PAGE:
A deadly tornado roared through Middle Tennessee in the early hours Tuesday, leveling homes, businesses and schools and leaving around 50,000 households and businesses without power.
The danger caused Lipscomb to take precautions for students. After the National Weather Service announced the tornado warning for Davidson County around 12:35 a.m., Lipscomb residents were evacuated from their dorms to safe locations on campus.
“I started hearing the weather alert on my phone, and then maybe 10 minutes later they said for Johnson Hall to go down to the basement,” said Lipscomb senior Kate Holt. “They [the RAs] were very calm about it.”
AP News is reporting at least 22 deaths in Tennessee due to the EF-3 tornado, which had winds measured around 160 mph. The Tennessee Emergency Management Agency on Tuesday declared a level-three state of emergency for Tennessee.
President Donald Trump is scheduled to visit Tennessee on Friday.
Vice President of Student Life Al Sturgeon emailed Lipscomb students early Tuesday.
“Our hearts are with everyone affected by last night’s storms in our Nashville community,” Sturgeon wrote. “Our Security & Safety and Housing & Residence Life departments were up all night keeping watch over campus while several of us monitored the storm.”
The lack of sleep after the students were evacuated to safer locales worried Holt.
“This [the storm] could affect someone who has midterms, class, or even an internship they have to perform well in,” Holt said.
But the students’ safety came first, considering the widespread violence of the deadly storm.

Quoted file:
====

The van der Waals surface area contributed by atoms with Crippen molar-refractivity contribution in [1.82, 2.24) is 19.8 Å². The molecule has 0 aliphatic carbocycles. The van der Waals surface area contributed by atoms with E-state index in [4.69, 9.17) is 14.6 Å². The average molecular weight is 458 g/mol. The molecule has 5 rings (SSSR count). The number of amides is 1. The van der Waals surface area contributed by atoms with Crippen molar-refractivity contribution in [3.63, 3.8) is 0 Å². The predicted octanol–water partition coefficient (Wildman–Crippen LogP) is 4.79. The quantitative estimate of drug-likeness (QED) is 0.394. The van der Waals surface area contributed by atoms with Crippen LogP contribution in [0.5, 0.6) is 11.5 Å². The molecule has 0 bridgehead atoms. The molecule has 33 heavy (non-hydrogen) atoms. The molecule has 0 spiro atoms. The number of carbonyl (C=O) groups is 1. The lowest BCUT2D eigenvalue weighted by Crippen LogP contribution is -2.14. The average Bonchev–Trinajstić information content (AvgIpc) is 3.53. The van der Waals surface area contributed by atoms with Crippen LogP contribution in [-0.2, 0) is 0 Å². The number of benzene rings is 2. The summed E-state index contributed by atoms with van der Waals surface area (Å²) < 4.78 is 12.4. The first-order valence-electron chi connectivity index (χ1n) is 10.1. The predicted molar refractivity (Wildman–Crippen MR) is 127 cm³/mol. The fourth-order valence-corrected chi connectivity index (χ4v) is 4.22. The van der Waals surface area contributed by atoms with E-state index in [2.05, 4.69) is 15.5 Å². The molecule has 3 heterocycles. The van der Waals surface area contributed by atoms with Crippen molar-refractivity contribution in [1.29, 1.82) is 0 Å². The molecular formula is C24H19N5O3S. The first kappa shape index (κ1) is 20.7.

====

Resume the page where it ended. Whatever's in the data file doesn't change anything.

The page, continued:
“We have already received reports from employees who have been impacted by the severe weather,” said Vice President of Human Resources Christy Hooper. ”There are likely others we will hear about in the next few hours. We know of at least one employee whose home is a total loss.”
There was a special prayer service at The Gathering on Tuesday for the community.
Destruction in Nashville was severe. It hit hard in Germantown and East Nashville, which are just across the Cumberland River from each other. The condominium and apartment complexes in those parts of town were hit hard and the storm also ripped through whole neighborhoods in East Nashville. North Nashville also was hit hard as the storm traveled across the city.
The Five Points area, the “downtown” section of East Nashville, where stores, nightclubs and restaurants are located, was pretty well destroyed.
The Basement East, a concert venue in that part of the city was wiped out by the tornado.
The tornado traveled east, hitting hard in Nashville neighborhoods like Donelson and Hermitage before continuing its deadly path through Mt. Juliet and Lebanon and finally hitting hard in Putnam County, where at last check, emergency officials said 18 people had died. Many more there are unaccounted for.
The Nashville Fire Department Tweeted, “ATTENTION DCSO EMPLOYEES: (AGENCY WIDE) Non-essential workers should not report today.”
Happening Now: we are responding to reports of approx. 40 structure collapses around Nashville. Please avoid downed powerline and storm debris.— Nashville Fire Dept (@NashvilleFD) March 3, 2020
The NFD also tweeted, “Happening Now: we are responding to reports of approx. 40 structure collapses around Nashville. Please avoid downed powerline and storm debris.”
The Nashville EOC/OEM has donation areas open at 218 Omohundro Place, or you can call them at 615-291-6688. No clothing will be accepted.
Centennial Sportsplex and East Nashville Magnet High School have been designated as Red Cross shelters.
Regarding voting on Super Tuesday, any voters whose polling location were impacted can vote at offices either on 1417 Murfreesboro Pike or 800 Second Avenue South.
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